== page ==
Advanced Search

Learn About The Holocaust

Special Collections

My Saved Research




Skip to main content

Roman Haar collection

Document | Digitized | Accession Number: 1997.104

Search this record's additional resources, such as finding aids, documents, or transcripts.

No results match this search term.
Check spelling and try again.

results are loading

0 results found for “keyward

    Roman Haar collection

    Please select from the following options:


    The Roman Haar collection contains documents from Roman’s childhood, growing up in Poland. The photographs in the collection are mainly of Roman, but some show him posing with his father Salo, and his mother Erna, and his half-brother Joachim Fritsche. The larger photograph taken in 1943 is of Roman while he was hiding in Rzeszow, and one photograph from 1946 is of Roman, Erna, and Joachim. Another photo is from a children’s Purim holiday play put on while at Foehrenwald displaced persons (DP) camp. Also within the collection is a document ordering Roman to be separated from his mother and to live in the Rzeszow ghetto, and Salo’s passport. In addition, the collection includes report cards and a published journal from Roman’s stay at the Foehrenwald DP camp.
    inclusive:  1939-1949
    Credit Line
    United States Holocaust Memorial Museum Collection, Gift of Roman Haar. In memory of my mother Erna Haar who saved me.
    United States Holocaust Memorial Museum Collection, Gift of Roman Haar
    Collection Creator
    Roman A. Haar
    Roman Haar was born in 1935 to Salo and Erna Haar, in the free city of Danzig (now Gdansk, Poland). Erna had another son from a previous marriage, Joachim Fritsche, as well. Salo was Jewish, but Erna was born into a Christian family. When the Jews were forced to leave Danzig in 1939, the Haar family moved to Rzeszow, leaving Joachim with Erna’s father. The family lived in an apartment until 1941, when all Jews were required to live in the newly formed ghetto in Rzeszow. Salo and Roman moved, but Erna stayed in the apartment, as she claimed she was German and unaffected by the law. Erna smuggled Roman into the apartment, but was unable to rescue Salo, who would later be killed in a roundup of Jews to be sent to the Belzec death camp. Erna appealed to the German government to allow Roman to live with her, claiming he was the illegitimate son of a German citizen, but was rejected. Rather than follow the order to send Roman to the ghetto, Erna hid Roman in her apartment until 1944, when they returned to Danzig. After the Russians liberated Danzig, Erna and Roman moved to the Foehrenwald displaced persons camp, where they remained until they immigrated to the United States in 1949.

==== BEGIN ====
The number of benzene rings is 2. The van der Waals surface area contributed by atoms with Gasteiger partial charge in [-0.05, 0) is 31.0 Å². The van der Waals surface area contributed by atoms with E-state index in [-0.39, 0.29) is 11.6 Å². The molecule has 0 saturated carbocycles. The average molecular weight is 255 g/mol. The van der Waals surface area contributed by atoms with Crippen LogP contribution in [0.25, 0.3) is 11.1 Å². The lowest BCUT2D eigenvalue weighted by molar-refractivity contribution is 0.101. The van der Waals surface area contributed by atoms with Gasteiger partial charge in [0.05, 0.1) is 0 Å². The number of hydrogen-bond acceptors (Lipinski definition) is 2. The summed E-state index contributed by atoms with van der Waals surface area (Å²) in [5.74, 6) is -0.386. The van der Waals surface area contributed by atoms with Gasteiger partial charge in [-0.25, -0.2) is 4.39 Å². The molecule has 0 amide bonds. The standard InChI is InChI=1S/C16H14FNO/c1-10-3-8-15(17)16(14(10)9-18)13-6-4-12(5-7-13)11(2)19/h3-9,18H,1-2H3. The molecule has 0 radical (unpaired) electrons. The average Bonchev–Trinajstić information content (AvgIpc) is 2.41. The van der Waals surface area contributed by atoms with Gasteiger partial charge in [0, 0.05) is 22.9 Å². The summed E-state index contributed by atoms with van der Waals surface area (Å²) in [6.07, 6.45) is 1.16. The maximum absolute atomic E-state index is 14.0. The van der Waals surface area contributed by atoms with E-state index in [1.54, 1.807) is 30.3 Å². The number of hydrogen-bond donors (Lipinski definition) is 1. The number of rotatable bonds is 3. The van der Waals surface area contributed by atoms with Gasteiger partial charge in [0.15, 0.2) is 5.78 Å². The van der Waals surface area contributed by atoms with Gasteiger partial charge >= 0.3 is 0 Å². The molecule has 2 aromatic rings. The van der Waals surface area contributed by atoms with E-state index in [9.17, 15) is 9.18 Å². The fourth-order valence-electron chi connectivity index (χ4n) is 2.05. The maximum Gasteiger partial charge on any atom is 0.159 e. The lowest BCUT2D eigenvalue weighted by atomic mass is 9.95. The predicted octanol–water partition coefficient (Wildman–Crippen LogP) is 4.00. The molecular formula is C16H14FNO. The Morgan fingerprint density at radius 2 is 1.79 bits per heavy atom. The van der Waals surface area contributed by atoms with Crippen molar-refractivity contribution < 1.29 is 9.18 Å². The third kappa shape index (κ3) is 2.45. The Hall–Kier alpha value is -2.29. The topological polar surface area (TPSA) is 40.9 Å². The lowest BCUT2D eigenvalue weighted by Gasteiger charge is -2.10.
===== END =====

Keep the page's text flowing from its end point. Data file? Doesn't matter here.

Physical Details

    English German
    5 folders
    System of Arrangement
    The Roman Haar collection is arranged as a single series.

    Rights & Restrictions

    Conditions on Access
    There are no known restrictions on access to this material.
    Conditions on Use
    Material(s) in this collection may be protected by copyright and/or related rights. You do not require further permission from the Museum to use this material. The user is solely responsible for making a determination as to if and how the material may be used.

    Keywords & Subjects

    Administrative Notes

    The letter was donated to the United States Holocaust Memorial Museum by Roman Haar in 1997
    Received by Erna Haar (donor's mother), November 1942, Rzeszow, Poland. Inherited by Roman Haar upon the death of his mother, 1987. Donated to the United States Holocaust Memorial Museum in 1997 by Roman Haar.
    Primary Number
    Record last modified:
    2023-04-11 09:38:12
    This page: